- Formulate advance directives. This includes designation a decision maker if you become incapable of understanding a proposed treatment or become unable to communicate your wishes regarding care. Hospital staff and practitioners who provide care in the hospital shall comply with these directives. All patients’ rights apply to the person who has legal responsibility to make decisions regarding medical care on your behalf.
- Have personal privacy respected. Case discussion, consultation, examination and treatment are confidential and should be conducted discreetly. You have the right to be told the reason for the presence of any individual. You have the right to have visitors leave prior to an examination and when treatment issues are being discussed. Privacy curtains will be used in semi-private rooms.
- Confidential treatment of all communications and records pertaining to your care and stay in the hospital. Basic information may be released to the public, unless specifically prohibited in writing by you. Written permission shall be obtained before medical records are made available to anyone not directly concerned with you care, except as otherwise may be required or permitted by law.
- Access information contained in your records within a reasonable time frame, except in certain circumstances specified by law.
- Receive care in a safe setting, free from verbal or physical abuse or harassment. You have the right to access protective services including notifying government agencies of neglect or abuse.
- Be free from restraints and seclusion of any form used as a means of coercion, discipline, convenience or retaliation by staff.
- Reasonable continuity of care and to know in advance, the time and location of appointments, as well as the identity of the persons providing the care.
- Be informed by the physician, or a delegate of the physician, of continuing health care requirements following discharge from the hospital. Upon your request, a friend or family member bay be provided this information also.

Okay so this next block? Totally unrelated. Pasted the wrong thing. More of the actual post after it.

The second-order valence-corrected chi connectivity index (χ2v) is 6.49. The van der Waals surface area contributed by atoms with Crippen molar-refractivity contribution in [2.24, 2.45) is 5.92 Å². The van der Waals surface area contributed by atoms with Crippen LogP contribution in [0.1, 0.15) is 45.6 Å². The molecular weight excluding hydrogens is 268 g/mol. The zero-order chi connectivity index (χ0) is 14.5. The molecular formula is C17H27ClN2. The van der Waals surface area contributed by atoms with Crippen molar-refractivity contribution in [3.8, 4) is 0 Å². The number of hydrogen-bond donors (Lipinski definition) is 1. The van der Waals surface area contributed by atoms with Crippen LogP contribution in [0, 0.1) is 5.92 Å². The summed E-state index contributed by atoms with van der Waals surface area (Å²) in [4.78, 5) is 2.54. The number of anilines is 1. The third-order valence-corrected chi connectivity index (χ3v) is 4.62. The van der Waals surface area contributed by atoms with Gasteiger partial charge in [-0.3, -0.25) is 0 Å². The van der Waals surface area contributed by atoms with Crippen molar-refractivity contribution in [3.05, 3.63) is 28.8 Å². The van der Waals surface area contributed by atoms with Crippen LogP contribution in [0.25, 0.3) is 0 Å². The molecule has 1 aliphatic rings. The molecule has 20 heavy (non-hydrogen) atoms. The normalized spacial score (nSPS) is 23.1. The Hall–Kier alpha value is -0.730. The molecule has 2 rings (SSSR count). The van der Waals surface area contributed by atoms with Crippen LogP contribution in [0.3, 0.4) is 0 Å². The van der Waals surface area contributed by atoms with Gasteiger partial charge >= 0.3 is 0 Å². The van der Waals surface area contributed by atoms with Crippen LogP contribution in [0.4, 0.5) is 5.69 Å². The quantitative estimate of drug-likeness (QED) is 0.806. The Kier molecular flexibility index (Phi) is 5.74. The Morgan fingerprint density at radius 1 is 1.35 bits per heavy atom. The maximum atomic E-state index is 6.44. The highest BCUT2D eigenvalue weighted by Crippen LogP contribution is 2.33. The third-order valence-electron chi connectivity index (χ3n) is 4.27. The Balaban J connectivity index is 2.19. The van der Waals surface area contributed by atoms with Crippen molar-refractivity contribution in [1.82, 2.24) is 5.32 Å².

- Know which hospital rules and policies apply to your conduct while a patient.
- Designate visitors of your choosing, if you have decision-making capacity, whether or not the visitor is related by blood or marriage, unless:
- No visitors are allowed.
- The facility reasonably determines that the presence of a particular visitor would endanger the health or safety of a patient, a member of the health facility staff or other visitor to the health facility, or would significantly disrupt the operations of the facility.
- Have your wishes considered, if you lack decision-making capacity, for the purposes of determining who may visit. The method of that consideration will be disclosed in the hospital policy on visitation. At a minimum, the hospital shall include any persons living in your household.
- Examine and receive an explanation of the hospital’s bill regardless of the source of payment.
- Exercise these rights without regard to sex, economic status, educational background, race, color, religion, ancestry, national origin, sexual orientation or marital status or the source of payment for care.
- File a grievance. If you want to file a grievance with Glendora Hospital, you may do so by writing or by calling: Glendora Hospital, 150 W. Route 66, Glendora, CA 91740, Attention: Patient and Public Relations Department (626) 852-5073.
- The Grievance Committee will review each grievance and provide you with a written response within 5 days. The written response will contain the name of a person to contact at the hospital, the steps taken to investigate the grievance, the results of the grievance process, and the date of completion of the grievance process. Concerns regarding quality of care or premature discharge will also be referred to the appropriate Utilization and Quality Control Peer Review Committee.
File a complaint with the state Department of Health Services regardless of whether you use the hospital’s grievance process. The state Department of Health Service’s phone number and address are: 5555 Ferguson Drive, Suite 320, Commerce, CA 90022;